Troika #30: 85–87

A Japanese Mech style robot, from the cover of Sigue Sigue Sputnik's first album

A lot of Troika episodes are auto-biographical, and this one is no exception. This time, I want to revisit the years 85, 86 and 87, when I was a fan of three bands, all roughly linked in a family tree.

Big Audio Dynamite - ‘Bottom Line’

In 1985 I was 13. I hadn’t even heard of the Clash when I got into Mick Jones’ new band, Big Audio Dynamite (B.A.D). After listening to the single ‘E=Mc2’ on the radio I tracked down the album, which in those days meant borrowing the tape from the local library. I didn’t have a lot of money to buy music back then, and you could, ahem, play it in a tape to tape machine.

BAD were one of the first bands in the UK to use non-musical samples, such as dialogue from films, which they mixed with punk, rock, reggae, hip hop and funk. I hadn’t heard anything like it, it was fresh and exciting. ‘Bottom Line’ is may favourite from the first album, although ‘No 10 Upping St’ was my favourite. That however, was 1986, and there was another band that I wanted to play…

Sigue Sigue Sputnik - ‘Atari Baby’

Mick Jones was friends was Tony James from Generation X. While Jones was busy forming B.A.D, James was forming his new band Sigue Sigue Sputnik. It was Tony that suggested to Mick that he hook up with Don Letts, and the Sputnik keyboard player Yana YaYa came up the the name, ‘Big Audio Dynamite’.

Sputnik were probably the first band I was really, really into, in the-posters-on-wall, and must-collect-everything-they-release kind of way. B.A.D aside, I found a lot of music in 1986 bland, banal and dull. There was great stuff out there of course, I was just too young to understand the genius of The Smiths or Cure, and I wasn’t aware of The Cocteau Twins or Jesus and Mary Chain. All bands I would come to love in years to come, but in 1986 they weren’t on my radar.

Then along comes a new band, that were into the things I was into: Sci-fi like Blade Runner and Terminator, Japanese Robots and they looked like nothing else I’d even seen before. They were futuristic and exciting, and I particularly loved the style of guitarist Neal X. He was the epitome of cool when I was 14.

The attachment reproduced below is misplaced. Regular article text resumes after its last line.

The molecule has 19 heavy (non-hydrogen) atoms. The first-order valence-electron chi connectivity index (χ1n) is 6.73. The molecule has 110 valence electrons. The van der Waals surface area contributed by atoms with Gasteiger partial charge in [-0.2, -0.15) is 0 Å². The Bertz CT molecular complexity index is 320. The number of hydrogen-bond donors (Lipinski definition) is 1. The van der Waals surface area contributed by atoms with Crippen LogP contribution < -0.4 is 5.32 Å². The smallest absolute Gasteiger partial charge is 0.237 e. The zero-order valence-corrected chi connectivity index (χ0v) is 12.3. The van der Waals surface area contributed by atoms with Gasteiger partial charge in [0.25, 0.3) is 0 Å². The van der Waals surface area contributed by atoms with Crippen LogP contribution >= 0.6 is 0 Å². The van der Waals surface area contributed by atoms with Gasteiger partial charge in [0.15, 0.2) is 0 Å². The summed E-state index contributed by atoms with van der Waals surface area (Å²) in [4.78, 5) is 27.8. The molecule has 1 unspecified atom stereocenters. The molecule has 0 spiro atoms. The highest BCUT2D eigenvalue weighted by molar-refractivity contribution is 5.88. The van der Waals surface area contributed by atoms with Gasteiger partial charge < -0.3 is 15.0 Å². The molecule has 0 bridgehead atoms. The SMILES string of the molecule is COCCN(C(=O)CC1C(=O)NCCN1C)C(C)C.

Now looking back, their first album wasn’t exactly a musical masterpiece. It was a mish mash of random lyrics, synth drums, movie samples, explosions, two-note dub bass lines and Rock N Roll guitar riffs. In fact, I know of no one else (then or now) who liked them, and everyone seemed to hate them. Nevertheless, 1986 was the year that I played this particular track, Atari Baby, to death. (Literally, it was on tape and the tape just wore out).

Westworld - Joy Rider

Now onto 1987! Bob ‘Derwood’ Andrews started his music career guitarist for Generation X. Tony James went on to form Sigue Sigue Sputnik, play bass for the Sisters of Mercy and team up with long term pal Mick Jones to form Carbon Silicon. Billy Idol did very well for himself as a solo singer and wedding organiser.

Derwood met up with American singer, Elizabeth Westwood, and formed Westworld, (named after the Yul Brynner film, now a very popular HBO series) and focused more on updating a 50s guitar sound for the 80s: ‘Beatbox Rock n’ Roll’ they called it. Their first single ‘Sonic Boom Boy’ was a big hit, but subsequent singles failed to match it’s success. At the time it felt like a more socially acceptable band to be into

This last track from their first album is just under 2 minutes, and aside from ballads like ‘Silver Mac’ is one of their best songs. It encapsulates their sound, has a good time, but doesn’t outstay it’s welcome. Boom!

How to get this episode

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All music featured is the copyright of the respective artists.